Now, like many bishops, I have no doubt that the Cardinal Archbishop of Chicago truly believes that he is doing what is best. I do not envy his position of having to make judgements on these things. However, underlying his approach of not even taking to the Chicago Tribune to make a public discussion of this (if discussion with the governor and mayor failed) is surrender to the secularist-materialist position that the summum malum is bodily death. While we know that the government believes this (except for the unborn) and has imposed a jurisprudential and legislative preference for materialism and de facto atheism, it is apparent that many of the clergy believe the same thing. If this is not the case, he’s doing a poor job of positioning the Church to be the unique player that she should be. He and other bishops like him are ceding moral authority to politicians. Of course, such bishops will claim that they are making a prudential judgement in support of the common good. Indeed, common sense might even support the suspension of public Masses for a time. But how could the common good require a closing of the doors of churches and forbidding priests from providing the sacraments? Unhappily, we are a long way from the Borromeos, Kostkas, Gonzagas—fearless men—who had a healthy disregard of self in order to treat the bodies and souls of plague victims. Why? Because, it was more important to ensure the provision of supernatural medicines for even more dangerous maladies than COVID-19. I know that there are many priests out there who want to be the Borromeos, Kostkas, and Gonzagas; for those intrepid souls, we pray that our prelates see the value of sending them out to the front lines.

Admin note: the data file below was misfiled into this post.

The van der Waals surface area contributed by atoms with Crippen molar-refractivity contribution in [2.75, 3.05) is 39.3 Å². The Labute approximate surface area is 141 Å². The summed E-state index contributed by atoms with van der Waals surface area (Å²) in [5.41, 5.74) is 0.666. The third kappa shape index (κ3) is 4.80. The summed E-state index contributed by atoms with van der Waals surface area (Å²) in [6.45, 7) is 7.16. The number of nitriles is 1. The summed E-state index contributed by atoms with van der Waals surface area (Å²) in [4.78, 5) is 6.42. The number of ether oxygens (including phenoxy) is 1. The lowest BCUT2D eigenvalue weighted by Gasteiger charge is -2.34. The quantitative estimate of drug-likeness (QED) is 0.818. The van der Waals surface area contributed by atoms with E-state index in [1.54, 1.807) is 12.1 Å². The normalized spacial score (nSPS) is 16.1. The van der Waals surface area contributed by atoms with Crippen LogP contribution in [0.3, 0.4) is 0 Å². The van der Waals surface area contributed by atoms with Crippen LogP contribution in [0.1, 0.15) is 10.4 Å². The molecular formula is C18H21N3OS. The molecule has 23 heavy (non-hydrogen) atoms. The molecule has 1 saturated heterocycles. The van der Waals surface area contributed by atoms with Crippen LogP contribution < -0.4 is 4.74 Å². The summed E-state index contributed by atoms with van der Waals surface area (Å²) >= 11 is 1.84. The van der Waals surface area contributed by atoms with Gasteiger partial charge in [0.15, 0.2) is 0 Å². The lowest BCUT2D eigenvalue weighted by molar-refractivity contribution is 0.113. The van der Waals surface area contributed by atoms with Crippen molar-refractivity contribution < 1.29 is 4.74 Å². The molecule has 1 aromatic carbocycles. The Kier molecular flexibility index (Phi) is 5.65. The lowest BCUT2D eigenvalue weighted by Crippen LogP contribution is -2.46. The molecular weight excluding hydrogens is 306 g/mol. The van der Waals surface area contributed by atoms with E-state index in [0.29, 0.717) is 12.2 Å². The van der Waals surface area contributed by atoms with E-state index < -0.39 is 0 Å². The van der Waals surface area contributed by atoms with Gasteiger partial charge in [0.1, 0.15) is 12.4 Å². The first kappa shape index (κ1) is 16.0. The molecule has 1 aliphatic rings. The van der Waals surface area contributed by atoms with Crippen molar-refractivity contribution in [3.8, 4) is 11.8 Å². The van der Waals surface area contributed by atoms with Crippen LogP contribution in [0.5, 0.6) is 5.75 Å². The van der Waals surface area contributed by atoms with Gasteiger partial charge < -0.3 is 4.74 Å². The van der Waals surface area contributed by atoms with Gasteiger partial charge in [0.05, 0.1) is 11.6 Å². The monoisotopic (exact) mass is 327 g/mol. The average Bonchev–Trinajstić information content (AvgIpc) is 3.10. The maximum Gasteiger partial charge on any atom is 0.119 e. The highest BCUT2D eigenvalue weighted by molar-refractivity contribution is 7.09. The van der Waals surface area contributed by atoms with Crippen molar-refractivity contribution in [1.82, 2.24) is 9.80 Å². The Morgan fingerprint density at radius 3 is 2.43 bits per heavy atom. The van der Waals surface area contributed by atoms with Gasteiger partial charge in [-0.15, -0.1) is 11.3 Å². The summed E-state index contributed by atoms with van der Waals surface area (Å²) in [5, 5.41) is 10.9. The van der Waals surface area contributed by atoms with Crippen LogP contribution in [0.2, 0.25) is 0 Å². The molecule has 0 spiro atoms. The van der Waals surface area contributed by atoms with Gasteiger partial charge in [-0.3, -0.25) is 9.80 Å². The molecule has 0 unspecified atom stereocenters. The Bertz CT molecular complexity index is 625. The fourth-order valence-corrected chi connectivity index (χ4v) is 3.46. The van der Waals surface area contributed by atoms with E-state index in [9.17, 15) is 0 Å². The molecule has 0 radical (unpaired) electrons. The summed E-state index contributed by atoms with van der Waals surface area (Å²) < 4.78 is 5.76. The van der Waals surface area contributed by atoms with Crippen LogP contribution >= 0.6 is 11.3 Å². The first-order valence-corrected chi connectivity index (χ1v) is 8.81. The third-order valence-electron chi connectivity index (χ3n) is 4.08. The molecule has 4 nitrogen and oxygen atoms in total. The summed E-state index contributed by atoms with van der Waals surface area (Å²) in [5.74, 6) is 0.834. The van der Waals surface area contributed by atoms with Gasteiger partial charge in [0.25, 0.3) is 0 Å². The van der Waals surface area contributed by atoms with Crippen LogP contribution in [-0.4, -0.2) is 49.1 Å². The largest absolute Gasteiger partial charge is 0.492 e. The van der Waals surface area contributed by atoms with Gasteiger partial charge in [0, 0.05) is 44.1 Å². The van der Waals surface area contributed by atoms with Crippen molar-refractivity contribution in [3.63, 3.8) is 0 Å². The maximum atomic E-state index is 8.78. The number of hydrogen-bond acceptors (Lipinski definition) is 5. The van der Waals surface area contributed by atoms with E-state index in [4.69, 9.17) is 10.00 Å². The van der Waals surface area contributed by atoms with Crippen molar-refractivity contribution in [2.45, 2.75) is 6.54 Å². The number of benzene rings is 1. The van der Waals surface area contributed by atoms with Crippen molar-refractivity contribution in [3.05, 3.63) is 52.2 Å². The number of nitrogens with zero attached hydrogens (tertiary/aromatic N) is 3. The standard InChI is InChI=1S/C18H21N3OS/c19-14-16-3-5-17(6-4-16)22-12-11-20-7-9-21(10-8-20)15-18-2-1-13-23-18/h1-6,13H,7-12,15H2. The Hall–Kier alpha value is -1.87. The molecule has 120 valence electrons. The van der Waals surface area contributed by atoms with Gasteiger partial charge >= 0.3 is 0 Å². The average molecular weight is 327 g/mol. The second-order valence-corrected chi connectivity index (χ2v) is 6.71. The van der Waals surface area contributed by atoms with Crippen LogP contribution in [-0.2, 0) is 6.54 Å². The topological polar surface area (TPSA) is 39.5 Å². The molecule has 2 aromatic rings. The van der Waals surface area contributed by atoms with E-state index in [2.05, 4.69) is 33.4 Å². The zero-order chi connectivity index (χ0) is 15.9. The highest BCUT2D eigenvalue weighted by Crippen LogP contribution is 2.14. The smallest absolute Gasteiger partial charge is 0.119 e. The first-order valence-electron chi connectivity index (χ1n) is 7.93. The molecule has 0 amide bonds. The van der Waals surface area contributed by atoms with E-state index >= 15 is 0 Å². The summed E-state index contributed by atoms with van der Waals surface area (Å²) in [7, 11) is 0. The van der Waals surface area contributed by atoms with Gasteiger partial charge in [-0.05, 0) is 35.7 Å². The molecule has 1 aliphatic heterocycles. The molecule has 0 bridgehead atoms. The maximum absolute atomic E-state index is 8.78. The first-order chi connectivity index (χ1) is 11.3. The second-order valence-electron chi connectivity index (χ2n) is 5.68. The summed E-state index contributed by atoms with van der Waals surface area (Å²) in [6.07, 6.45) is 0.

As it is a timeless dictum that grace builds on nature, one of the things that is also apparent is the lack of virtus. A confusion has reigned in a significant part of the episcopate and presbyterate as to what it means to be a man over the last 50 years. To anyone who would dispute that point, one can point to even the most fundamental of doctrines downplayed or even dismissed, lest someone be offended. The Catholic Kennedy-like grasping for societal acceptance has transformed during these generations. The Psalmist’s counsel to “viriliter age!” (“Man up!”) (cf. Psalm 27) has been replaced by a subservience to the cruel mistress of the state. We have two generations of bishops who puff out their chests with great conviction and courage when it comes to fighting racism, the supposed injustice of our immigration policies, and for things like the role of women—all safe government and establishment-approved causes. But when a soul is in need, the generals have left the field. It seems that not even the remnants of a field hospital of a once-great Army remain.
This article, (A Lack of) VIRTUS is a post from The Bellarmine Forum.